>> > import operator
>> > c = map(operator.add, a, b)
>> >
>> > I am finding the last line not very readable especially when I combine
>> > couple of such operations into one line. Is it possible to overload
>> > operators, so that, I can use .+ for element wise addition, as,
>> > c = a .+ b
>> > which is much more readable.

[snip]

> I just found this from :
> http://aspn.activestate.com/ASPN/Cookbook/Python/Recipe/384122
>
> class Infix(object):

[snip code]

> c = a |dotplus| b

Personally, I find that to be the least readable of all the alternatives.
It is also slow, so slow that using it is (in my opinion) a pessimation
rather than an optimization.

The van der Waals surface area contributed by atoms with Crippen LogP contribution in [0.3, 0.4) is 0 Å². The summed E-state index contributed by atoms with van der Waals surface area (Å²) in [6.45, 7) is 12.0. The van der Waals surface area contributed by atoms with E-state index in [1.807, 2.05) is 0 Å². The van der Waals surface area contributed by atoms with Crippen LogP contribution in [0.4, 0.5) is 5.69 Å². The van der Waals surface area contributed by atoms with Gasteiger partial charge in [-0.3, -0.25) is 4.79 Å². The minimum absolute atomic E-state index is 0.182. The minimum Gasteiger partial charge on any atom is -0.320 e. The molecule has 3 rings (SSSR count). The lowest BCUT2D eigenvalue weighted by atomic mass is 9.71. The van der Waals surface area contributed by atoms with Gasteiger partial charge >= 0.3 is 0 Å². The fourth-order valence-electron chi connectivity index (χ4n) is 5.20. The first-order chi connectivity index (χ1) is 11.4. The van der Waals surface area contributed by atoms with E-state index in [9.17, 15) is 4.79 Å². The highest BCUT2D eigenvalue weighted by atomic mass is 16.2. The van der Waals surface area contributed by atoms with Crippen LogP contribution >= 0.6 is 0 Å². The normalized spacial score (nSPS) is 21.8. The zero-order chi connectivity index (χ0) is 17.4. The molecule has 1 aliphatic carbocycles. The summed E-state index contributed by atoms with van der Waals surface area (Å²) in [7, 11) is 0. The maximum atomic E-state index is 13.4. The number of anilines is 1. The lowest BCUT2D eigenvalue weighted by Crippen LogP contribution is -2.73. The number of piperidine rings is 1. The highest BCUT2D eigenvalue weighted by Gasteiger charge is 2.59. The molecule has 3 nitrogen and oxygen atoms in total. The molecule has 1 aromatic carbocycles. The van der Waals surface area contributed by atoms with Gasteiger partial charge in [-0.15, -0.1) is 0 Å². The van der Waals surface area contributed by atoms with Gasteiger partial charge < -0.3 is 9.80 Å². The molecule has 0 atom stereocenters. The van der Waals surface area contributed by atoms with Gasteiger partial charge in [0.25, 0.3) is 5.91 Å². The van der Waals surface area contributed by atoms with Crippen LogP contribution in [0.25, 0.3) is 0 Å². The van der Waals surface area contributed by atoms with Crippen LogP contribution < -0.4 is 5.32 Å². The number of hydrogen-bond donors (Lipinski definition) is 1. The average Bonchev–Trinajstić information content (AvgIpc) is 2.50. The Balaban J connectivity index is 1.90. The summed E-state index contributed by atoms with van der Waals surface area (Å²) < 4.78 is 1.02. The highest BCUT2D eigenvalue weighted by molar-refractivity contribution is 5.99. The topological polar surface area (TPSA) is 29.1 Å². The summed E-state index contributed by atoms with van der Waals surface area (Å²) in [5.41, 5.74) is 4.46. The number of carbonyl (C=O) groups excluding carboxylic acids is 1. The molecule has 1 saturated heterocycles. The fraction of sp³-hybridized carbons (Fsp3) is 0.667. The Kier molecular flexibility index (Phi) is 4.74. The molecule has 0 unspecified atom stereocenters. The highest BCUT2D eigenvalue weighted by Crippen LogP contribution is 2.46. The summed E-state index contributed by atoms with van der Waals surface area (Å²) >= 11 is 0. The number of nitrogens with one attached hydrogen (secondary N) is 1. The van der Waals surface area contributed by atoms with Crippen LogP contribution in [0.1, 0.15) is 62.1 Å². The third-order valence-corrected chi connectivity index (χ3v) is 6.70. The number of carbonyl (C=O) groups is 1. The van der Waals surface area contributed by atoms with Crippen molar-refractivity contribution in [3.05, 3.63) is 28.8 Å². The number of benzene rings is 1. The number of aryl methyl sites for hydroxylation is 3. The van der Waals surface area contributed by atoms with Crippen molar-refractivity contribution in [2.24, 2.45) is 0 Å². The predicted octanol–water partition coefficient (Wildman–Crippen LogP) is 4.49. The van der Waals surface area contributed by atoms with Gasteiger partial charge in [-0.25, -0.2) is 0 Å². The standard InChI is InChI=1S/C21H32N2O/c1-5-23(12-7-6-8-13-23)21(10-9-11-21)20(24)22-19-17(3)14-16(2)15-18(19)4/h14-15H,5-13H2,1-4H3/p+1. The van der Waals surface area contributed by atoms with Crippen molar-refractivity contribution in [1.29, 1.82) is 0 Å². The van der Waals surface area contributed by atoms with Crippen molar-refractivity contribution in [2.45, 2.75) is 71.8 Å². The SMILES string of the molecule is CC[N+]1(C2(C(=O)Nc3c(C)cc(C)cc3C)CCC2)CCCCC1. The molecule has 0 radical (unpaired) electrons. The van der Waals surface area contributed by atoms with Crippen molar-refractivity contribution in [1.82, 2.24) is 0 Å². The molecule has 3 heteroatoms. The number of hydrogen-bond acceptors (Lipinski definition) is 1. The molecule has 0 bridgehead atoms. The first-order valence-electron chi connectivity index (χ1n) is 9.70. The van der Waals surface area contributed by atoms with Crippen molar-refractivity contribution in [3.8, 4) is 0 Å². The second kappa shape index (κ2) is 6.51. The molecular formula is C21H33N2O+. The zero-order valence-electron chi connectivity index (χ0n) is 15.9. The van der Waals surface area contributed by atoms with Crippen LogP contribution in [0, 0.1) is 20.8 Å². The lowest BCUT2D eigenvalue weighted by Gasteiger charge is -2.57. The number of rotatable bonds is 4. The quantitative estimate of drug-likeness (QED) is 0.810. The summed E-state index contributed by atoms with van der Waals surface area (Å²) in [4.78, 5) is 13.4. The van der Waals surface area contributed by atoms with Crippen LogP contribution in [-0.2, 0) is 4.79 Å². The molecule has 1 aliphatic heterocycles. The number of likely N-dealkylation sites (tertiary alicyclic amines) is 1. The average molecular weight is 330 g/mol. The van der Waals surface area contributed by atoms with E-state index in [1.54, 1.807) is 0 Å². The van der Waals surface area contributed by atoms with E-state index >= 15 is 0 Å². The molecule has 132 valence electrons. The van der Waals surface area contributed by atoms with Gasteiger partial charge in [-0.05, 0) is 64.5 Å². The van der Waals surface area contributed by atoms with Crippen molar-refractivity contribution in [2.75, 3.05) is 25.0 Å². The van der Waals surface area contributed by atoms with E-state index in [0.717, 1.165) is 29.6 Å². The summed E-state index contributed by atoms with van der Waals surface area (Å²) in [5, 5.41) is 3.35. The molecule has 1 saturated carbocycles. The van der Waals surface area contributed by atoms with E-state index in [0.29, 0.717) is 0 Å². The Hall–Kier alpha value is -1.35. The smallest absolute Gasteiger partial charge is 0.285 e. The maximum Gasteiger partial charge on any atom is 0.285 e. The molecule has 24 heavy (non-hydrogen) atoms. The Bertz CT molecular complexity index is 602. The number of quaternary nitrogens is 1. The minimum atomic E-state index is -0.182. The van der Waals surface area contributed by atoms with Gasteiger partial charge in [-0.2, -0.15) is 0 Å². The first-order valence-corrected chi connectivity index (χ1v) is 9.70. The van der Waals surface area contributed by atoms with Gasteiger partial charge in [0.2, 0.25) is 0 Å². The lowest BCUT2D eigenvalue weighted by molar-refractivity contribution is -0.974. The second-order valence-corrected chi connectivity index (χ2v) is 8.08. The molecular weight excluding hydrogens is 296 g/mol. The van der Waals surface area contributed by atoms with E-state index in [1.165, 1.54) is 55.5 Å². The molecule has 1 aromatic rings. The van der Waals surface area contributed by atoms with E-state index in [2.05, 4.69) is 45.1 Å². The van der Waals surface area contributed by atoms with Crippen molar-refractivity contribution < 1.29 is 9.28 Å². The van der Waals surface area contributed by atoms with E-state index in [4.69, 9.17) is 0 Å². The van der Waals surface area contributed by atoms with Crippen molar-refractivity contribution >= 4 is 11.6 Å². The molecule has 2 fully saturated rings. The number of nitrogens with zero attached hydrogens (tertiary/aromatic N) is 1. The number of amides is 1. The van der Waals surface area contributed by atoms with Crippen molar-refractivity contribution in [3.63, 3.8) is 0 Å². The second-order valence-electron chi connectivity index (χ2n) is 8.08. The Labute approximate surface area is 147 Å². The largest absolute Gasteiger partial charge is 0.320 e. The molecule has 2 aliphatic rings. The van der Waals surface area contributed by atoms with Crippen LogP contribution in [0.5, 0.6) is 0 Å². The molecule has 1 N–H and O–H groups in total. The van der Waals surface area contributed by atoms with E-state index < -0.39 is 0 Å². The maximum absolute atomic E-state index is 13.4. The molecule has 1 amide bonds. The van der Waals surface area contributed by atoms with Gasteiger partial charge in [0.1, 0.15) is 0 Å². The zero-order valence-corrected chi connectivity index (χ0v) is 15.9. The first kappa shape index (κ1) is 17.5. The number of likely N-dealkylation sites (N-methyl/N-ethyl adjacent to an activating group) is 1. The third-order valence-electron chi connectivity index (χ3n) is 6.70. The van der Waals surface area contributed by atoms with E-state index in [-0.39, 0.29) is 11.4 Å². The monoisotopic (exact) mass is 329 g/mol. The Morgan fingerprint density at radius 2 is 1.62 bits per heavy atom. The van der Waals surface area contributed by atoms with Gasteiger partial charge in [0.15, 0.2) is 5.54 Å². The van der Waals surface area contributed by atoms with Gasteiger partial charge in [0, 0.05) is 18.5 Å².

Let me make the usual warnings about premature optimization being
the root of all evil, blah blah blah. Readability counts, and nobody cares
if you shave one hundredth of a millisecond off some code that your
program runs once. But, having said that, map is *fast*, especially with
the functions from operator.

>>> import timeit

.... "import operator; a = (1, 2, 3, 4); b = (4, 3, 2, 1)").timeit()
4.0072550773620605

It is even faster if you get rid of the dot lookup:

.... "a = (1, 2, 3, 4); b = (4, 3, 2, 1)").timeit()
3.6557090282440186

Using lambda can be much slower:

>>> timeit.Timer("map(lambda x,y: x+y, a, b)",

.... "a = (1, 2, 3, 4); b = (4, 3, 2, 1)").timeit()
6.1221940517425537

A list comprehension is in the middle, speed-wise:

>>> timeit.Timer("[x+y for x,y in zip(a,b)]",

.... "a = (1, 2, 3, 4); b = (4, 3, 2, 1)").timeit()
5.0318419933319092

But the Infix recipe is slower than a wet week: